I don’t know, I’m all mixed about this one. So I’m taking the easy way out and leaving this unrated. I am sad about this result but I’m hopeful this was just a case of wrong time for me to read this or maybe, again, I’m just not able to connect with the author’s words despite loving their concepts. So I definitely would not discourage you from picking this up, in fact it’s the opposite. I highly recommend you give this a go. Because frustration with Nigeria’s character and circumstance aside, it’s a whole new perspective on a similar story and I think it’s incredibly important.

[..] where do we draw a line between the harmful ideas our loved ones perpetuate and our own journeys to find meaning and truth in the world?

And hey maybe I wasn’t supposed to enjoy it, just learn from it. And I did. But I also like to enjoy my reads and sadly, as I didn’t, well, here we are.

** I received an ARC from the publisher (thank you!) in exchange for an honest review. **

PUNCHING THE AIR by Ibi Zoboi & Yusef Salaam

From award-winning, bestselling author Ibi Zoboi and prison reform activist Yusef Salaam of the Exonerated Five comes a powerful YA novel in verse about a boy who is wrongfully incarcerated. Perfect for fans of Jason Reynolds, Walter Dean Myers, and Elizabeth Acevedo.

The story that I thought

was my life

didn’t start on the day

I was born

Amal Shahid has always been an artist and a poet. But even in a diverse art school, he’s seen as disruptive and unmotivated by a biased system. Then one fateful night, an altercation in a gentrifying neighborhood escalates into tragedy. “Boys just being boys” turns out to be true only when those boys are white.

The story that I think

will be my life

starts today

Suddenly, at just sixteen years old, Amal’s bright future is upended: he is convicted of a crime he didn’t commit and sent to prison. Despair and rage almost sink him until he turns to the refuge of his words, his art. This never should have been his story. But can he change it?

With spellbinding lyricism, award-winning author Ibi Zoboi and prison reform activist Yusef Salaam tell a moving and deeply profound story about how one boy is able to maintain his humanity and fight for the truth, in a system designed to strip him of both.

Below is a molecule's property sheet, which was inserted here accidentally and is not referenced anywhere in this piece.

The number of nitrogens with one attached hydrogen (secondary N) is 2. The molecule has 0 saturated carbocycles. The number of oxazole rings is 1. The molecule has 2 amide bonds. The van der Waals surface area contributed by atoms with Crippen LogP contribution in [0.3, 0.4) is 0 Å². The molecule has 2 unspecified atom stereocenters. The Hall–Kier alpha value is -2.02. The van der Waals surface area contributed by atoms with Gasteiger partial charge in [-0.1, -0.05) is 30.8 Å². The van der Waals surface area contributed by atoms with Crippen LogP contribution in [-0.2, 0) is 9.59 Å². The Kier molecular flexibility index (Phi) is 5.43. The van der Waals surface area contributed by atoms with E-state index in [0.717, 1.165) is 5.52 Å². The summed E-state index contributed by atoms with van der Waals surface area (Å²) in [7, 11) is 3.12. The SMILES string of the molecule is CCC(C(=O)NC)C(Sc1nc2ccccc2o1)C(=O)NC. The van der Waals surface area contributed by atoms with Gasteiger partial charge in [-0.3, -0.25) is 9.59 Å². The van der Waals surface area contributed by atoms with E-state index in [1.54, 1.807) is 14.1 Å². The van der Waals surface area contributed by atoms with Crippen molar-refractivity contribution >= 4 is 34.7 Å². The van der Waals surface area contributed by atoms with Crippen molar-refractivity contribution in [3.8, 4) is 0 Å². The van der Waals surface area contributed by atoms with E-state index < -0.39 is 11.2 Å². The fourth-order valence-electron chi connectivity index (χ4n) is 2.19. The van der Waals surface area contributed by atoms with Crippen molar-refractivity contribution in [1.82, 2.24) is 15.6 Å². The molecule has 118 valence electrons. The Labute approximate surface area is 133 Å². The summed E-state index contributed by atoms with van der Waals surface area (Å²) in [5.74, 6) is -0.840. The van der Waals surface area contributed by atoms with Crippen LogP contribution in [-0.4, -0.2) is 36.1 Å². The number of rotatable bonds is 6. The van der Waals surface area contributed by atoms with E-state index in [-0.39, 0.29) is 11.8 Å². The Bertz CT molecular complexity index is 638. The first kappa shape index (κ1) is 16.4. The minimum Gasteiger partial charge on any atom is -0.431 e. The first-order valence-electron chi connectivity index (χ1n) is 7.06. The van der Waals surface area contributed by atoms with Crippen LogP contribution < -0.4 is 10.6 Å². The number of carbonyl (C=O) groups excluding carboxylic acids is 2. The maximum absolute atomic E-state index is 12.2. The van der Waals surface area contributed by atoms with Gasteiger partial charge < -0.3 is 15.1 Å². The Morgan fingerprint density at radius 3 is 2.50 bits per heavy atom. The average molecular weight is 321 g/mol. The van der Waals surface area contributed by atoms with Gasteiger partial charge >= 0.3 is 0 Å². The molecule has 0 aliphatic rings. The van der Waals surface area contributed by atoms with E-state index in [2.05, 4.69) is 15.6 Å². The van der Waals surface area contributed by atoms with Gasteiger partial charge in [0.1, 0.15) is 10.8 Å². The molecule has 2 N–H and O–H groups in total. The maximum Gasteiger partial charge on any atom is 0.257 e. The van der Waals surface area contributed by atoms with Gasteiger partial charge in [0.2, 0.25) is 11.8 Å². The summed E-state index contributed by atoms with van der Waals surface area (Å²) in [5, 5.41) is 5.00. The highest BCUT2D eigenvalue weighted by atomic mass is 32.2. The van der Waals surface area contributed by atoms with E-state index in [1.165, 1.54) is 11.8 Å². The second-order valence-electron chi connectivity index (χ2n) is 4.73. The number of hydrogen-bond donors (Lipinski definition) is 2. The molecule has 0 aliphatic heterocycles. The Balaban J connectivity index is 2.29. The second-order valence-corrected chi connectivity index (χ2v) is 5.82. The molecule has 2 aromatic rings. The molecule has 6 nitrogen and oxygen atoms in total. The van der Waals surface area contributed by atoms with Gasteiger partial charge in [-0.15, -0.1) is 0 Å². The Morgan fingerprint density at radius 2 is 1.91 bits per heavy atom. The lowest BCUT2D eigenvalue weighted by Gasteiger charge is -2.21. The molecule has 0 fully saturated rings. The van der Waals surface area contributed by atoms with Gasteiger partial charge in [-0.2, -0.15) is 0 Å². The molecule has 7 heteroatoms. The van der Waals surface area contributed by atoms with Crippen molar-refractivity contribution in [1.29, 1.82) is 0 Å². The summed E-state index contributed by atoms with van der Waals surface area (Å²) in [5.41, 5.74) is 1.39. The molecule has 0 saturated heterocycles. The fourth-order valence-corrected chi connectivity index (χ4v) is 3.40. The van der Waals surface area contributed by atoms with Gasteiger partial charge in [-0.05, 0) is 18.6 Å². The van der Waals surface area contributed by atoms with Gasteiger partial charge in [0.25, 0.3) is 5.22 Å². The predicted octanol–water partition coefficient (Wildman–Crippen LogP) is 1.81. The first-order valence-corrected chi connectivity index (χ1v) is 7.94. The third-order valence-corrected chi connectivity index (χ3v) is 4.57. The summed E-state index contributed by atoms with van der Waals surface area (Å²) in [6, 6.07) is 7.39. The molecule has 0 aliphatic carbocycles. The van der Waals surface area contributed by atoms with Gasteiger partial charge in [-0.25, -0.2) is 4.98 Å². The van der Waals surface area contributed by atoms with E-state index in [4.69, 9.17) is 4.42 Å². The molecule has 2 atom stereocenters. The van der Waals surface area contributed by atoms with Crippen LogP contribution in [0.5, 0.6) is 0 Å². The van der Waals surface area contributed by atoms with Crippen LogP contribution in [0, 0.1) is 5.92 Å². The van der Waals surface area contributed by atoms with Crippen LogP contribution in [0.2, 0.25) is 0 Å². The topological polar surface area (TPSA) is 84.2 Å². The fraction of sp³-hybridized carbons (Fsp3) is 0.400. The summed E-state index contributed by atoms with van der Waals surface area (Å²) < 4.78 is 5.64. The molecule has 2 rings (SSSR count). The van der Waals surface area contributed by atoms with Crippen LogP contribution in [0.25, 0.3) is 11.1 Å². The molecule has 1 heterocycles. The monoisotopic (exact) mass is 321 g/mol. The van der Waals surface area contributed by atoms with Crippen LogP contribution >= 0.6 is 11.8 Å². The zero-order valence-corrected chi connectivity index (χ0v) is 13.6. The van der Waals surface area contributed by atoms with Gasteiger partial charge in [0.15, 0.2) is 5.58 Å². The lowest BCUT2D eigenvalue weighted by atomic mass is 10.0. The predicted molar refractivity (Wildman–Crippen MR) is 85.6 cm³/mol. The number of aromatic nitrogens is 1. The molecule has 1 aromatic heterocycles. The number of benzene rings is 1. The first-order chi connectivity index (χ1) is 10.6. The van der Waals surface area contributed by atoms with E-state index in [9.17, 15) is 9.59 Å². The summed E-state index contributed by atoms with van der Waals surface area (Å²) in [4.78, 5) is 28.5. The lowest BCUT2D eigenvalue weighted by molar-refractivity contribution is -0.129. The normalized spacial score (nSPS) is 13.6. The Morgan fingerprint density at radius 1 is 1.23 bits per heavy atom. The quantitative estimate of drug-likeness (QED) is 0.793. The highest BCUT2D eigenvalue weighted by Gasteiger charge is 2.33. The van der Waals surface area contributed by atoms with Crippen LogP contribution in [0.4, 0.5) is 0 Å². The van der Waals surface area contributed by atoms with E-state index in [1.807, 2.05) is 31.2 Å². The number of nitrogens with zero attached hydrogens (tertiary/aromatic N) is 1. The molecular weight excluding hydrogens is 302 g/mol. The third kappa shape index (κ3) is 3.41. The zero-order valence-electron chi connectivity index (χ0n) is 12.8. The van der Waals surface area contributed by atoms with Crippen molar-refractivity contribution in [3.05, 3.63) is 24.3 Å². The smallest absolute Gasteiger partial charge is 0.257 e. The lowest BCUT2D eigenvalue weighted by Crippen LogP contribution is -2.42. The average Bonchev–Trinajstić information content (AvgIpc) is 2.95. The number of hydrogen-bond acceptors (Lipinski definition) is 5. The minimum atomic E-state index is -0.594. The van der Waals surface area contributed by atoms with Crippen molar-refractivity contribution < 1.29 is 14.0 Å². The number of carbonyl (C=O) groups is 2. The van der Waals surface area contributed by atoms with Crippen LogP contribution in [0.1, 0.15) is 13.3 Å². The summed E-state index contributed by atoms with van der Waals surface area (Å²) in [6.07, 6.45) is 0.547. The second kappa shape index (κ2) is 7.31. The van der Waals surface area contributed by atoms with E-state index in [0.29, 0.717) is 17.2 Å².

Title : Punching the Air
Author : Ibi Zoboi & Yusef Salaam
Format : eARC
Page Count : 400
Genre : Contemporary YA
Publisher : Harper Collins Children’s Books
Release Date : September 1, 2020

Reviewer : Micky
Rating  : ★ ★ ★ ★

Micky’s 4 star review

This book made my heart hurt. A short story, told in verse, drawing on Yusef Salaam’s experiences and channeled into Amal, a young man wrongly convicted of a crime. Injustice and justice was on the menu here and the use of verse poignantly reverberated the message.

I am ink
He is paper…
I am criminal
He is victim
I am alive
He is almost dead
I am black
He is white

The narrative in this novel had a moment-to-moment feeling that was pretty tension ridden and I read much of it with that sense of doom and despair conveyed by Amal’s feelings. There were some areas of the book that I felt were particularly impactful – both sides defendant and perpetrator were the same age, yet one was referred to as a boy and the other a man. That point really hit me deep. There were many more examples but I don’t want to spoil.

All of this book is relevant for now, for 2020 and beyond, I am sure. It couldn’t be a better time to pick this up amongst your menu of BIPOC fiction and it would complement anyone’s plan to educate themselves more.

The illustrations/formatting didn’t come across particularly well on the ebook galley but I imagine the hard copy will convey the visual elements much better.

Please make sure to also check out some black reviewers on this book.

Thank you to Harper Collins Childrens for this early review copy.